Review Summary: Can you still the stars through layers of grey
Or have the city lights taken their place?Aeolian
was originally intended to be part of a double album with Fluxion
is the straight forward metal monster compared to the prior disc’s more, at times, subdued experimental songwriting and atmospherics. The Ocean ran out of funds to produce the double disc so each was split and released as two separate albums. In some ways this hurts the overall sound but each one stands well on its own.
Robin Staps, the brainchild of the ever rotating cast of members writes all the songs and music which he then teaches to the current lineup at the time. Members are welcome by Staps to interpret what has been written. The band also uses a variety of guest vocalist on this disc, Nate Newton (Converge), Sean Ingram (Coalesce), Tomas Hallbom (Breach) which rounded out a total of 7 singers including The Ocean member Meta. The idea was to prevent monotony from only hearing one type of singing or voice in contrast to the diverse musical structures and passages, which was a complaint from fans on Fluxion
. Though most of the vocals heard are not singing so much as a variety of guttural barking, growling and maniacal screaming.
The lyrics are mostly aquatic based focusing around various ocean related situations. Songs like Necrobabes.com
and Dead Serious and Highly Professional
are quite a different story showing a quite twisted view which I’m not quite certain if it’s supposed to be ironic or very dark humor. With lyrics like; “I'll f**k your dog/ Do you still wanna get along with me?/ I'd rape your daughter/ On payment of a small fee,” it’s difficult to decide what they’re really going for. The City in the Sea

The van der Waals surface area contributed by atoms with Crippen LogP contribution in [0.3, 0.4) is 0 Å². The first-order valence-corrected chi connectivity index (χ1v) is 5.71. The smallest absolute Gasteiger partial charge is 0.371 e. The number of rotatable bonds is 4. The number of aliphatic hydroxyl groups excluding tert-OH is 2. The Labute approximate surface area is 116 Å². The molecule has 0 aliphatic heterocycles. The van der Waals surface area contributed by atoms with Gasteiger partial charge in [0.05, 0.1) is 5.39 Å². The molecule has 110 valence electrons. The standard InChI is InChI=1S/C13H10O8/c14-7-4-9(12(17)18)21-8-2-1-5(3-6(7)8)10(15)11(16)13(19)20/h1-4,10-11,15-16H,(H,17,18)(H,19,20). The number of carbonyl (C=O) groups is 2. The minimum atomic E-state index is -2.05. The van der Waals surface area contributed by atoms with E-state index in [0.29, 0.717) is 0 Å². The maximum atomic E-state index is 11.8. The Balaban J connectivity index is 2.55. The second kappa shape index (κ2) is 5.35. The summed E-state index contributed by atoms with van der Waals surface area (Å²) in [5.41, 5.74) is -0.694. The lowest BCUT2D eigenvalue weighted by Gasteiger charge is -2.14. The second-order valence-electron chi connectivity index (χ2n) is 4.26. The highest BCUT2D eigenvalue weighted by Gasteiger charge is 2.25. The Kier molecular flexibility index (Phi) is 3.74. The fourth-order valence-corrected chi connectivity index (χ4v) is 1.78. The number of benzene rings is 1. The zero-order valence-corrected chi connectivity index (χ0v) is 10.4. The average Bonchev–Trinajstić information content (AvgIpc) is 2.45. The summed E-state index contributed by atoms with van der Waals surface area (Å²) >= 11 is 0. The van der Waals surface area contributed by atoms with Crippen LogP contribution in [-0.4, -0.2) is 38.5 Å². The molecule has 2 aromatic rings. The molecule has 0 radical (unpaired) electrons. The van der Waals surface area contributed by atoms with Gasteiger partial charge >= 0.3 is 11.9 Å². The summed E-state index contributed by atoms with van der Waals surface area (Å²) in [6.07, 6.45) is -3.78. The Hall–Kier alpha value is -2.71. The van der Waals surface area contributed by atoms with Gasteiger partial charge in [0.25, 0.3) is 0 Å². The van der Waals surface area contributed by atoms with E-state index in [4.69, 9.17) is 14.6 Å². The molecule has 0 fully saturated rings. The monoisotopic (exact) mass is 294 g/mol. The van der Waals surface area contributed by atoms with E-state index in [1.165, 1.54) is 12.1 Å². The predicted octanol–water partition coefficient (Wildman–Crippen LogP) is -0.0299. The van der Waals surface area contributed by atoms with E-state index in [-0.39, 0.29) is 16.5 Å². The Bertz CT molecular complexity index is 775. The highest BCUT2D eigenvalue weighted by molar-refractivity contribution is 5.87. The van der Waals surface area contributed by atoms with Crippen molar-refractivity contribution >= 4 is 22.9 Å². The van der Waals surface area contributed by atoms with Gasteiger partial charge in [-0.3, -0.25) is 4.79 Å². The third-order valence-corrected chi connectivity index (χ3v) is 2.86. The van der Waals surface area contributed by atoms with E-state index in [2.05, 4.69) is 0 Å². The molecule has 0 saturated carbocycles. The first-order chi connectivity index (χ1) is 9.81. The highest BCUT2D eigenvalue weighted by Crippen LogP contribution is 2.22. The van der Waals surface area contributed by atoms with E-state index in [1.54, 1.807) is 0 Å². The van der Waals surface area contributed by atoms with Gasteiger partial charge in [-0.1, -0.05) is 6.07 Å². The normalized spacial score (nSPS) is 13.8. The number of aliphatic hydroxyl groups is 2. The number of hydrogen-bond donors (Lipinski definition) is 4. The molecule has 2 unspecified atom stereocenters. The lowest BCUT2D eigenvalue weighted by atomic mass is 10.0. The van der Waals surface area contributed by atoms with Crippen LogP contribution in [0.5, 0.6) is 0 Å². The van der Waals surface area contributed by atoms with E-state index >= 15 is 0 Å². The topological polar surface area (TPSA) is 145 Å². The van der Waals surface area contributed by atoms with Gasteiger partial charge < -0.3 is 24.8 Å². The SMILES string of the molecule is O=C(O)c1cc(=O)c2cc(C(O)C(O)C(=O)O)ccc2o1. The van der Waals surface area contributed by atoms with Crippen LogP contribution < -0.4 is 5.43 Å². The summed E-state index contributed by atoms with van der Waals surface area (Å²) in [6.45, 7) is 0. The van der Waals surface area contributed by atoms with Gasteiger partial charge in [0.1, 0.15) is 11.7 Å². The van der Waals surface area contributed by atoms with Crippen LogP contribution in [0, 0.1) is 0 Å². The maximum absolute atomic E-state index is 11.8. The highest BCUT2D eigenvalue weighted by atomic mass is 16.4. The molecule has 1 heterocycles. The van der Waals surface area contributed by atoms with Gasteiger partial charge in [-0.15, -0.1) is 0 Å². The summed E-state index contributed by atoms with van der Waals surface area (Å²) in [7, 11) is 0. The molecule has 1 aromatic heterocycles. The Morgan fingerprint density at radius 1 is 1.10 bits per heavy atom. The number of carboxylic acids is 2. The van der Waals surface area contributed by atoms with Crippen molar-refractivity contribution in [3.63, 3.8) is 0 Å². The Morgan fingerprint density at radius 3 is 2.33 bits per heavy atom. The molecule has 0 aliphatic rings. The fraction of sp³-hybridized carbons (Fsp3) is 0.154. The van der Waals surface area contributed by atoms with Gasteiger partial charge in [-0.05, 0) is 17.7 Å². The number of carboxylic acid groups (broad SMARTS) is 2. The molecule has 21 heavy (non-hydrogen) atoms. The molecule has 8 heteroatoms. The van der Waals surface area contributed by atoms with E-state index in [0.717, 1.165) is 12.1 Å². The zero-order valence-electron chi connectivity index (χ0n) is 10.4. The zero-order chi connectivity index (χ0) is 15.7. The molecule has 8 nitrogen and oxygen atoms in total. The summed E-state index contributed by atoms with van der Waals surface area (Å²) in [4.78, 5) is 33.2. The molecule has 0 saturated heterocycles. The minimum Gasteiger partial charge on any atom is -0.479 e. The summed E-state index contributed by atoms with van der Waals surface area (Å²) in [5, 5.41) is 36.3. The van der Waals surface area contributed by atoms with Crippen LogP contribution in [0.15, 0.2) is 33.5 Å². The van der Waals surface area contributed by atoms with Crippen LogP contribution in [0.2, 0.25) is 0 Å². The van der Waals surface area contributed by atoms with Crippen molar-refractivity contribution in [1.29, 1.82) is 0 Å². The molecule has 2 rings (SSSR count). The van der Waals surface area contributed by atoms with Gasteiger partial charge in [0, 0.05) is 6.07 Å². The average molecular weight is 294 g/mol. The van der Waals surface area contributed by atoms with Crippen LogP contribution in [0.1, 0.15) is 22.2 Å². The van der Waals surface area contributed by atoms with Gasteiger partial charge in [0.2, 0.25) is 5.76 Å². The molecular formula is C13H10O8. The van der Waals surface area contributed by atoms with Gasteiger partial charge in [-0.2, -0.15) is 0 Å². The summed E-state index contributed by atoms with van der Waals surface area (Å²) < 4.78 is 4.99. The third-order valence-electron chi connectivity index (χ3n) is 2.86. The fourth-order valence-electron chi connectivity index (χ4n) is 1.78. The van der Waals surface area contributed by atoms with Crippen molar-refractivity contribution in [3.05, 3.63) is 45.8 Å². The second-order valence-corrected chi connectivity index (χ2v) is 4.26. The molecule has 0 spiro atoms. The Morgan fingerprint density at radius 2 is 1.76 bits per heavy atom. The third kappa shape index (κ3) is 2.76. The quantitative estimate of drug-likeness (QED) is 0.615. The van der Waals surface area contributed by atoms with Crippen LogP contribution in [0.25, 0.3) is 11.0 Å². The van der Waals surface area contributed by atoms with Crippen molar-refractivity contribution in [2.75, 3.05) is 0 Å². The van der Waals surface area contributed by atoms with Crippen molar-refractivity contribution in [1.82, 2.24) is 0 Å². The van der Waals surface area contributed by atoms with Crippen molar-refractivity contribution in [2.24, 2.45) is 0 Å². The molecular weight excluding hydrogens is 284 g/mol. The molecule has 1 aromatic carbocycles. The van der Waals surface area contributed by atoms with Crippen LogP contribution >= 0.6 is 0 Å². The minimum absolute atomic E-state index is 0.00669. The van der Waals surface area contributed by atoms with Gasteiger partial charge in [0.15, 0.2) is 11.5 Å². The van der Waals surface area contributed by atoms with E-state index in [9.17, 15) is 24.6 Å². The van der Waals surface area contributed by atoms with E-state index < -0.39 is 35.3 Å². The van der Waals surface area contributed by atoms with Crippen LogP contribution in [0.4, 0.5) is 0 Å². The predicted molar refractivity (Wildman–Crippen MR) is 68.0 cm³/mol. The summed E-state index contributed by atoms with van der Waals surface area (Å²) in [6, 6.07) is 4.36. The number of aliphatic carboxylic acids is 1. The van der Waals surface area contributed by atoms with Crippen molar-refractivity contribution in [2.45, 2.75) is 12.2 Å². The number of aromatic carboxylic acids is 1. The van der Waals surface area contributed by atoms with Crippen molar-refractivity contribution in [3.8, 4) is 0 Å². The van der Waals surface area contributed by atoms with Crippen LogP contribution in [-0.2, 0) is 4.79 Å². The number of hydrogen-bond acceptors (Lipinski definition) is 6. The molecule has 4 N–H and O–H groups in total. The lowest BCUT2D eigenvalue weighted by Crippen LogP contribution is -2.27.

is an interpretation of an Edgar Allan Poe poem of the same name, although it’s basically the poem set to driving palm-muted riffing with plenty of drum breaks and tempo changes.
The music is so dense it would be tough to slice with a sword. It’s not so much music sometimes as a goliath pummeling you into oblivion. The guitars are tight and shred your ears with incredible precision, the bass is equivalent to an earthquake and the drumming is so intense I don’t know how it’s kept up. The instrumental work can be quite technical but at the same time uncontrolled. The styles run through death metal, metalcore, doom and even some hardcore punk. Some of time signatures and abrupt changes they use are so off kilter that even after listening to this for more than a year I still can’t remember all of them.
Quiet passages are rare but when they surface it is a welcome respite from the continuous assault. The percussion is one of the highlights of the album simply because it is so consistent and powerful; drummer Torge Liessmann makes it seem easy as he pummels on the double kick bass. There are no rules, which is evident throughout the 50+ minutes this album brings forth. Drum breaks, erratic tempo changes, jagged staccato riffs and randomly played licks are all presented where and whenever the band feels. There really aren’t any clear solos on the entire disc but listening to the fret work it’s obvious they could unleash one at will if they desired. It’s apparent from the start their M.O. is more about overall sound than highlighting any instrument in particular, in a word it’s savage.
It’s a challenging listen but for fans of doom type music it will be immensely enjoyable just to hear a band be as heavy as they can without sacrificing creativity. The problem with the album is the same thing that makes it stand apart; many people will hear the possessed vocals and musical insanity taking place and just become lost in the tsunami. Fog Diver
would be an easier place to start although after listening to the latter, this album will sound minimalistic and uninspired in a sense when comparing the two. While Fluxion
contained the more experimental passages this one is the pit bull latching onto your throat and never letting go.
One With the Ocean
Queen of the Food-Chain
Killing the Flies